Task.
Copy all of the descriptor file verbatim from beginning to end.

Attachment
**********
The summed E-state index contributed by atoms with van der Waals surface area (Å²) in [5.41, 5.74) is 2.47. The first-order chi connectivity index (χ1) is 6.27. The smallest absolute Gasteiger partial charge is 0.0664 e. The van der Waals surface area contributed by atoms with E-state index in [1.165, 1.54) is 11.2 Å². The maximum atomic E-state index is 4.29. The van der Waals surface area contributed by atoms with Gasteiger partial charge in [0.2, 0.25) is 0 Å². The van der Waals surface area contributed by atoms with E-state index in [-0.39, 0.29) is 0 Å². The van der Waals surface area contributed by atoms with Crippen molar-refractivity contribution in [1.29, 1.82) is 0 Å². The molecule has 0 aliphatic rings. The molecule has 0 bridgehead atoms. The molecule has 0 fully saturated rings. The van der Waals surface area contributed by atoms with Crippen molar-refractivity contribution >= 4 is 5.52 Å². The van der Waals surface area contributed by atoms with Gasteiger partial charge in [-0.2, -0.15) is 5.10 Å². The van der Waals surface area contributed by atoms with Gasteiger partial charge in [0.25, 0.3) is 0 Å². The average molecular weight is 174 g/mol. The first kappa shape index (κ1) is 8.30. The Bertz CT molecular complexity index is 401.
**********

The summed E-state index contributed by atoms with van der Waals surface area (Å²) in [5.41, 5.74) is 2.47. The first-order chi connectivity index (χ1) is 6.27. The smallest absolute Gasteiger partial charge is 0.0664 e. The van der Waals surface area contributed by atoms with E-state index in [1.165, 1.54) is 11.2 Å². The maximum atomic E-state index is 4.29. The van der Waals surface area contributed by atoms with Gasteiger partial charge in [0.2, 0.25) is 0 Å². The van der Waals surface area contributed by atoms with E-state index in [-0.39, 0.29) is 0 Å². The van der Waals surface area contributed by atoms with Crippen molar-refractivity contribution in [1.29, 1.82) is 0 Å². The molecule has 0 aliphatic rings. The molecule has 0 bridgehead atoms. The molecule has 0 fully saturated rings. The van der Waals surface area contributed by atoms with Crippen molar-refractivity contribution >= 4 is 5.52 Å². The van der Waals surface area contributed by atoms with Gasteiger partial charge in [-0.2, -0.15) is 5.10 Å². The van der Waals surface area contributed by atoms with Gasteiger partial charge in [0.25, 0.3) is 0 Å². The average molecular weight is 174 g/mol. The first kappa shape index (κ1) is 8.30. The Bertz CT molecular complexity index is 401.